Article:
966 S.W.2d 48, 51 (Tenn. 1998). Thus, we begin by examining the actions of Ms. Sallee to determine whether the evidence supports the trial court's holding that those actions effectively initiated a will contest and whether the actions were pursued in good faith and upon probable cause and reasonable justification. Our review of the court's factual determinations is de novo upon the record, accompanied by a presumption of correctness of those findings, unless the preponderance of the evidence is otherwise. Tenn. R. App. P. 13(d); Bogan v. Bogan, 60 S.W.3d 721, 727 (Tenn. 2001). We review the court's conclusions of law de novo without affording any presumption of correctness to those conclusions. In re Estate of Milam, 181 S.W.3d 344, 353 (Tenn. Ct. App. 200) (citing In re Estate of Vincent, 98 S.W.3d 146, 148 (Tenn. 2003)).

         The Personal Representative sought to have the court determine whether Ms. Sallee's filings of "approximately twenty-six motions and/or petitions" "have constituted an attack on the validity of the Will such as to trigger forfeiture of her inheritance under the in terrorem clause under the Will."

         In the April 6, 2017 order, the trial court stated the factual basis of its holding that Ms. Sallee's conduct constituted a will contest thusly:

The issue is whether the pleadings filed by Ms. Sallee amount to either a direct or an indirect attack upon the validity of the Will which therefore triggers the no-contest provision.
In this case, Ms. Sallee has requested the Court to remove both the executor and the alternate executor, and instead appoint her as executor of Ms. Lloyd's Will. She has made the same request regarding the trustees. She has requested the Court to find both the personal representative and the Estate's attorney in contempt. She has requested the immediate payment of all funds and personal items to which she claims she is entitled, even though she is only the beneficiary of a testamentary trust which has not yet been funded, and not a beneficiary under the Will. Finally, Ms. Sallee produced a quitclaim deed purportedly executed by Ms. Lloyd transferring all of the interest in the property at 112 Pratt Lane in Anderson County to her.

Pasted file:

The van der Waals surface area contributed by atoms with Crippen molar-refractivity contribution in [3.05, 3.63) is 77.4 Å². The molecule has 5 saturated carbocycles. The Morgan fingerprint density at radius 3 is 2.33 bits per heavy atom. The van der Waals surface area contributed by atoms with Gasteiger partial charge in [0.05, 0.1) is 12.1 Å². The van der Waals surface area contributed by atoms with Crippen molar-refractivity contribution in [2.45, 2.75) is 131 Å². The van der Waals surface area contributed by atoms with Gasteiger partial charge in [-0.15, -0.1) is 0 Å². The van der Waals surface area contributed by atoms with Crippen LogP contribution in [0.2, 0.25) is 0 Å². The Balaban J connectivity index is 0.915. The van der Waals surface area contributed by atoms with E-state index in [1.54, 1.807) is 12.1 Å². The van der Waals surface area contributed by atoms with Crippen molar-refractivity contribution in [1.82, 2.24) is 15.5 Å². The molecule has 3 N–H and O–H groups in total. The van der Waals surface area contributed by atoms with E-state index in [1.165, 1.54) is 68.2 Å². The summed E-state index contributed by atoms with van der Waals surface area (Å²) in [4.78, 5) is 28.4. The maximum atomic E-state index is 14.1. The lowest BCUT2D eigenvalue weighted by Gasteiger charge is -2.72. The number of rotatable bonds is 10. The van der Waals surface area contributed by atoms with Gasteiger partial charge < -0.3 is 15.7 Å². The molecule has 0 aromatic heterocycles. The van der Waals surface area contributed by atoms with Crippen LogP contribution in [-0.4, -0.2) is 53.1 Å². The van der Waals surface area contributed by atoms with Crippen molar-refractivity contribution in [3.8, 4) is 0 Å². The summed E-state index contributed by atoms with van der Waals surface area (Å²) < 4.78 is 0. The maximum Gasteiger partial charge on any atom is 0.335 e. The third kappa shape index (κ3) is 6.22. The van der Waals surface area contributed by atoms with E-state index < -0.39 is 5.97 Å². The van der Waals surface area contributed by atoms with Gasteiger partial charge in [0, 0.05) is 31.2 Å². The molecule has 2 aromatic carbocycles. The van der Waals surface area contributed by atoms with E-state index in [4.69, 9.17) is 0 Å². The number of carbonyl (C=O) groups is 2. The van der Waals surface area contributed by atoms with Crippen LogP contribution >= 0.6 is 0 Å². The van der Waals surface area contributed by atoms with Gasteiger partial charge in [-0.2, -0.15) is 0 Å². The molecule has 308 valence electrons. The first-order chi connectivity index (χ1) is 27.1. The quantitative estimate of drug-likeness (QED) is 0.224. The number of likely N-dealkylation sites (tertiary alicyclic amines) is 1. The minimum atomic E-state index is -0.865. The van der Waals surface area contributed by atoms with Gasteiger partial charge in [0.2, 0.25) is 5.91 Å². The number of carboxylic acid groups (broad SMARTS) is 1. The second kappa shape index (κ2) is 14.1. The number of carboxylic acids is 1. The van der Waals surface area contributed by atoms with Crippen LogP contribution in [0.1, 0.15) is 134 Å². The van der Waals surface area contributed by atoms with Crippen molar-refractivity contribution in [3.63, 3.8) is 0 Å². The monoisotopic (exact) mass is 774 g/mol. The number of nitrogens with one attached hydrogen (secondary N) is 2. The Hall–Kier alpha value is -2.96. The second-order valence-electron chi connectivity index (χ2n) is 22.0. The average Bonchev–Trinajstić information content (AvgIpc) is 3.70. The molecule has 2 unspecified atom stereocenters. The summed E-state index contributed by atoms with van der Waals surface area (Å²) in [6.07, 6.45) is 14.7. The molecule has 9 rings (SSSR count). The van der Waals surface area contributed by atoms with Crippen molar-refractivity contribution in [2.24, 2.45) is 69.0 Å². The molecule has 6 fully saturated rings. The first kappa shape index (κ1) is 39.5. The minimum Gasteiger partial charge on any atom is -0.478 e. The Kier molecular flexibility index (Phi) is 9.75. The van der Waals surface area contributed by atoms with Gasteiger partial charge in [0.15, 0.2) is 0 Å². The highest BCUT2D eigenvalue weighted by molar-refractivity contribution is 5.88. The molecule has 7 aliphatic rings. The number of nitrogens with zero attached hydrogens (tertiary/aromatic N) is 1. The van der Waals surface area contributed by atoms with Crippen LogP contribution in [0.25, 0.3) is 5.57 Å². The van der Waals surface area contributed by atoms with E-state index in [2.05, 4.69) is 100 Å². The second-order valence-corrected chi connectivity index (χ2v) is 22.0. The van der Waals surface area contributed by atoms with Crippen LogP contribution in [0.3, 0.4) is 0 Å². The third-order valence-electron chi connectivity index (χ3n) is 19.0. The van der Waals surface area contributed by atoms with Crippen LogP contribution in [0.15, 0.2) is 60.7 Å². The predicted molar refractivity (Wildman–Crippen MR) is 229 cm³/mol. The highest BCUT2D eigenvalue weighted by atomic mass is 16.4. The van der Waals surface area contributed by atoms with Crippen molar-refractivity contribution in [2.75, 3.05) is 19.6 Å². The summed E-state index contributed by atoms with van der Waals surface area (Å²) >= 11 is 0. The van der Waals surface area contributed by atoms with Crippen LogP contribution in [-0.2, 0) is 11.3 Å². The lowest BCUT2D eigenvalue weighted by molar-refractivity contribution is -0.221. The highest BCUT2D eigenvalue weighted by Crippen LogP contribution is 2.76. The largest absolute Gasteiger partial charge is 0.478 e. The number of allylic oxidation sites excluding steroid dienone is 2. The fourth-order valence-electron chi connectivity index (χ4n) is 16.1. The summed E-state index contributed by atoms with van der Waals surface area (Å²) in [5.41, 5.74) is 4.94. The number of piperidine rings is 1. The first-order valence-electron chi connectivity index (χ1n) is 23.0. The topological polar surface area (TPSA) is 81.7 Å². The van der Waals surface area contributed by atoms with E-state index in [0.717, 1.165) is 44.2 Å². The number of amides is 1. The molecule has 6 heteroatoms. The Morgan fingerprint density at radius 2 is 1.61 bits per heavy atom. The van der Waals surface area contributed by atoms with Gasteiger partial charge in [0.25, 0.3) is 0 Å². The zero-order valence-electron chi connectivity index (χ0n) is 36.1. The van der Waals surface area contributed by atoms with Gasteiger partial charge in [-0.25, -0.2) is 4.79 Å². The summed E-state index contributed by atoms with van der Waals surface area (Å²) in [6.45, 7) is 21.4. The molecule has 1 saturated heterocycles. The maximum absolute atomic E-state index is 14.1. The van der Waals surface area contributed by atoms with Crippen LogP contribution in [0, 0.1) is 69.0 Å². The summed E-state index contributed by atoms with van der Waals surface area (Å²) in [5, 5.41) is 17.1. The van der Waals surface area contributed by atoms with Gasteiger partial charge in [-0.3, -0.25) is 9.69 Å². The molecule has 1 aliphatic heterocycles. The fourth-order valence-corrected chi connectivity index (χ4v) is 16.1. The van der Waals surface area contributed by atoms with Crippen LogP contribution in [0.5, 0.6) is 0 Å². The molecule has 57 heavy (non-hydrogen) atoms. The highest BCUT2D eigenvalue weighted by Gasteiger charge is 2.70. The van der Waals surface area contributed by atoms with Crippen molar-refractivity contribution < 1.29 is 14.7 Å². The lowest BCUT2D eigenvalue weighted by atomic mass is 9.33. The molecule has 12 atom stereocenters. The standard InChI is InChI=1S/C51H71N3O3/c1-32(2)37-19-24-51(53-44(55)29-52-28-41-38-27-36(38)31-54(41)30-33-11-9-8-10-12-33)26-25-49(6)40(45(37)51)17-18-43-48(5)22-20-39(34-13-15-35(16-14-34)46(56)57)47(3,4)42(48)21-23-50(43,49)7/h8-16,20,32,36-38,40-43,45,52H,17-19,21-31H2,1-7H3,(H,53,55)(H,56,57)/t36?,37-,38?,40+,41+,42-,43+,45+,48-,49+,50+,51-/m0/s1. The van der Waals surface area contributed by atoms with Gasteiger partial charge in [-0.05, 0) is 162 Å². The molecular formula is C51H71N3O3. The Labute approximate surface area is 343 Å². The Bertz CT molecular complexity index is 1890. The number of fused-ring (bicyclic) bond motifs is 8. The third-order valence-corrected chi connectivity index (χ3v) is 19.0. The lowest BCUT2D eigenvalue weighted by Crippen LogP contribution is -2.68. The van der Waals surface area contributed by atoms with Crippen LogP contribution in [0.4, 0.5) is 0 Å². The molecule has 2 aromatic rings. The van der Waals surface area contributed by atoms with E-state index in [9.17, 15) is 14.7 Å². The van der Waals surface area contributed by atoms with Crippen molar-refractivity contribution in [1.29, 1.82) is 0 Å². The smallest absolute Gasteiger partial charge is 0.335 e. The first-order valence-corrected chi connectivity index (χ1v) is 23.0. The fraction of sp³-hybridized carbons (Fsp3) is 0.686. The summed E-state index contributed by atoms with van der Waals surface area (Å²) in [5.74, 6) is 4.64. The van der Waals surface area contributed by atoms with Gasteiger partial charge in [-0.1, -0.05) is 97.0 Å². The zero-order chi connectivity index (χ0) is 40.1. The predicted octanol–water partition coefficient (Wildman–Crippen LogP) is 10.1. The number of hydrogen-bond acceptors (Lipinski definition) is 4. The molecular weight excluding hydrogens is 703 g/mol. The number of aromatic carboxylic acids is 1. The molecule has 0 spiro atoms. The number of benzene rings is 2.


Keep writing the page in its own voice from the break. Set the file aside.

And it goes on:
The Court finds that the above actions by Ms. Sallee amount to, at a minimum, indirect attacks upon the validity of her mother's Will. In particular, Ms. Sallee requested the Court to award her the entire interest in 112 Pratt Lane pursuant to the quitclaim deed, which is completely inconsistent with the Will which devises said property forty percent (40%) to Yancy Krebs and sixty percent (60%) to the Yarboro Sallee Trust. No person can take any beneficial interest in a will, and at the same time set up any right or claim of their own, even if well founded, which would defeat, or in any way prevent, the full effect and operation of every part of the will. Duncan v. Peebles, 192 S.W.2d 235, 241 (Tenn. Ct. App. 1945). The pleadings filed by Ms. Sallee requesting the Court to award her the entire interest in the property at 112 Pratt Lane and to grant her immediate possession of said property was an intentional election to claim a complete interest in the 112 Pratt Lane property under the purported quitclaim deed, rather than as a beneficiary of the testamentary trust (60%) under the Will. Thus, Ms. Sallee knowingly chose to challenge or contest the validity of this section of the Will.